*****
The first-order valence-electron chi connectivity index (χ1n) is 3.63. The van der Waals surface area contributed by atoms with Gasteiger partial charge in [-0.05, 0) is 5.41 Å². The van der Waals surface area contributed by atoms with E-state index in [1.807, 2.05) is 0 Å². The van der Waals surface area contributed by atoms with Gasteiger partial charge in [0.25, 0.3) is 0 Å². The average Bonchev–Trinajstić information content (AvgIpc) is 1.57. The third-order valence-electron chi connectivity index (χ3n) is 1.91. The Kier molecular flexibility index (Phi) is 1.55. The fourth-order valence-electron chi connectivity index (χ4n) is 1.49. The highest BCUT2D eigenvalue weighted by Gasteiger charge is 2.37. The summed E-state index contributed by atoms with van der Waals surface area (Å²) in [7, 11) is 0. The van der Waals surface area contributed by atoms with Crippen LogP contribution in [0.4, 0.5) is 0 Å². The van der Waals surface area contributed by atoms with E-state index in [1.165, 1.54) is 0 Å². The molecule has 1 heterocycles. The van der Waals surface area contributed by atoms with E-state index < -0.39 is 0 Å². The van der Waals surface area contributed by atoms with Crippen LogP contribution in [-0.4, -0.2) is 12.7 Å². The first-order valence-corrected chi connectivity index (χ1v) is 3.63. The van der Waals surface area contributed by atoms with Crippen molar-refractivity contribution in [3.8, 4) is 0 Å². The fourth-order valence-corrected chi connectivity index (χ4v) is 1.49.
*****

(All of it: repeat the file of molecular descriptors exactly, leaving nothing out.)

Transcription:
The first-order valence-electron chi connectivity index (χ1n) is 3.63. The van der Waals surface area contributed by atoms with Gasteiger partial charge in [-0.05, 0) is 5.41 Å². The van der Waals surface area contributed by atoms with E-state index in [1.807, 2.05) is 0 Å². The van der Waals surface area contributed by atoms with Gasteiger partial charge in [0.25, 0.3) is 0 Å². The average Bonchev–Trinajstić information content (AvgIpc) is 1.57. The third-order valence-electron chi connectivity index (χ3n) is 1.91. The Kier molecular flexibility index (Phi) is 1.55. The fourth-order valence-electron chi connectivity index (χ4n) is 1.49. The highest BCUT2D eigenvalue weighted by Gasteiger charge is 2.37. The summed E-state index contributed by atoms with van der Waals surface area (Å²) in [7, 11) is 0. The van der Waals surface area contributed by atoms with Crippen LogP contribution in [0.4, 0.5) is 0 Å². The van der Waals surface area contributed by atoms with E-state index in [1.165, 1.54) is 0 Å². The molecule has 1 heterocycles. The van der Waals surface area contributed by atoms with E-state index < -0.39 is 0 Å². The van der Waals surface area contributed by atoms with Crippen LogP contribution in [-0.4, -0.2) is 12.7 Å². The first-order valence-corrected chi connectivity index (χ1v) is 3.63. The van der Waals surface area contributed by atoms with Crippen molar-refractivity contribution in [3.8, 4) is 0 Å². The fourth-order valence-corrected chi connectivity index (χ4v) is 1.49.